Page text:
Wednesday, August 8, 2012

Strange Names

I have fallen in love with American names,
The sharp names that never get fat,
The snakeskin-titles of mining claims,
The plumed war-bonnet of Medicine Hat,
Tucson and Deadwood and Lost Mule Flat.

Stephen Vincent Benet
Hello Arlene
The poem above is the opening stanza of a longer poem called "American Names." In it the author, though satisfied and grateful for the years he spent in Europe, yearns to be back in America. He goes on to say that he will not forget his homeland.

"I will remember Carquinez Straits,
Little French Lick and Lundy's Lane,
The Yankee ships and the Yankee dates
And the bullet-towns of Calamity Jane.
I will remember Skunktown Plain."

I also love American names and the strange way some of them are pronouned. Pronunciations are often the result of local dialects, so that the same name in Texas will sound different from the one in California. Some of the names came from foreign countries but end up sounding completely different coming from the tongue of a local citizen. You're never sure until you hear a native say it. There's a place in this country where Brazil is pronounced BRAZZle.

I have lived half my life in New England where I got used to names like Coos (COH ahs), Berlin (BURR lin), Peabody (PEE biddy), Teaticket (Tee AT ikit), Natick (NAY dick). Truro and Swampscott are, blessedly, pronounced just the way they look.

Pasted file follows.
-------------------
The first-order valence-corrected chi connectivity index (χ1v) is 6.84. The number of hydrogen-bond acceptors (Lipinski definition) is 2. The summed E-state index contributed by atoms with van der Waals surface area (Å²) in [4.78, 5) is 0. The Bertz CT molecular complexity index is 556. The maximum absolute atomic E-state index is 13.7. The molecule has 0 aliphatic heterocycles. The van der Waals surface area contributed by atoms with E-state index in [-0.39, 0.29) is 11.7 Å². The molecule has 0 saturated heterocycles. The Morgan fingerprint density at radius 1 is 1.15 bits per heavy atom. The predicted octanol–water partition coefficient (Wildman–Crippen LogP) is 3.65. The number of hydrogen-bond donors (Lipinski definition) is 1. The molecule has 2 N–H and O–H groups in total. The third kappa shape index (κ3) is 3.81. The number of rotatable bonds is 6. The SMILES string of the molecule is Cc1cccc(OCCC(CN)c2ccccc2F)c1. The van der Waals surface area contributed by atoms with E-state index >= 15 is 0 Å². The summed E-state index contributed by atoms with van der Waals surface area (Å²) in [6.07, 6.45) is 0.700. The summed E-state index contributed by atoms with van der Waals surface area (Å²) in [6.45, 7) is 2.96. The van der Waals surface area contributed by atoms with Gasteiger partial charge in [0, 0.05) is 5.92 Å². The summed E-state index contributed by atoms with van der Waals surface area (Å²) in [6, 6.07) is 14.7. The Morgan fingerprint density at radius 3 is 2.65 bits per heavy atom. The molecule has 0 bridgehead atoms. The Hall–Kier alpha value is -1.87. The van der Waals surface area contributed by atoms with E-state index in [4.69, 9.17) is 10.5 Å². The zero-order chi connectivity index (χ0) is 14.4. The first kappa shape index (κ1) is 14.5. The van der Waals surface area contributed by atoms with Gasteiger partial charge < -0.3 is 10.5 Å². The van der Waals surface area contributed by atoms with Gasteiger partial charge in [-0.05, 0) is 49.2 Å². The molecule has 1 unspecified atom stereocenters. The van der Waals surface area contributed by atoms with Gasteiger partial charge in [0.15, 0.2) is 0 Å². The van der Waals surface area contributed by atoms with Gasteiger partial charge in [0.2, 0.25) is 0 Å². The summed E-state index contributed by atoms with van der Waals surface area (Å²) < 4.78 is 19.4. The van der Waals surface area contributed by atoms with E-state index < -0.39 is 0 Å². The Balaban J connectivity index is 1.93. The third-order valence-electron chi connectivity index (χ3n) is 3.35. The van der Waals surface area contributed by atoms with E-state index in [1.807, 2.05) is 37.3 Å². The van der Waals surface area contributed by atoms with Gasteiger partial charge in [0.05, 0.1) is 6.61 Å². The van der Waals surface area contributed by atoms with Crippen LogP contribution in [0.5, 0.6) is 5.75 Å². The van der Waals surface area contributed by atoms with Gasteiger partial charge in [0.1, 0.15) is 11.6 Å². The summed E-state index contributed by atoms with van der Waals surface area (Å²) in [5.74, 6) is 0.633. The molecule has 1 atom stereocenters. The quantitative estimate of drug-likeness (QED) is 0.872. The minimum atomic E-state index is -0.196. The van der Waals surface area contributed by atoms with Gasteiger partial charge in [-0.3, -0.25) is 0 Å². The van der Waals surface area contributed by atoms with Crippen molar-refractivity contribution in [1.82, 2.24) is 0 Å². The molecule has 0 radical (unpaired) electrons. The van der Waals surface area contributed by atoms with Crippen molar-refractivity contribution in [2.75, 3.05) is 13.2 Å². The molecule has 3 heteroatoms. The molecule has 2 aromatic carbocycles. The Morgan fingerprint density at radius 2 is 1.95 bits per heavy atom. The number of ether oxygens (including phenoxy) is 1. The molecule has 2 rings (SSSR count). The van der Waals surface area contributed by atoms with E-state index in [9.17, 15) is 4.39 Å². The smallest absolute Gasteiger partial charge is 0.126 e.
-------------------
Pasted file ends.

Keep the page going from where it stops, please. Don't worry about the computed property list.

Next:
Being also a New Yorker I'm familiar with names like Sag Harbor, Chappaqua and Tribeca (try BECK uh). People think New Yorkers have lazy speech because of things like The Bronx being pronounced DUH Bronx. Don't be fooled. It's a dialect and one New Yorker will recognize another one when he speaks, even if they're in the Gobi desert.

I did a few plays in a town called Blowing Rock, North Carolina. That's in Appalachia, where the Hill Billy's live. The nearest city is Boone (buhOON). One of the characters I played was an Appalachian, so I had to get the dialect right. I hired a dialect coach then went around town listening to the local people. There were two authentic Blue Grass musicians in the show and one of them said I sounded like I was a local person. I guess if I fooled the musicians ear I must have got it right.

Other than that experience I'm not familar with strange names and their pronunciations in the South or other places in the country. If anyone reading this has similar items to add you are welcome to put them here.

DB - Vagabond Journeys
Never give up.


Geo. said...

Here's one. I remember older Californians in the 1950s still called Lake Tahoe "Lake Tay-owe". Language and dialect were so homogenized by the media that it's pronounced "Tah-hoe" everywhere now. Interesting post. I'll be alert for other examples now.

Jon said...

Ah, what's in a name?
Names are always fascinating, and you're right - they are often pronounced differently in different states.
In Missouri, the city New Madrid is pronounced New MAADrid.
In Texas, Nevada is pronounced NaVAYda. There are many others, but I won't bore you with them.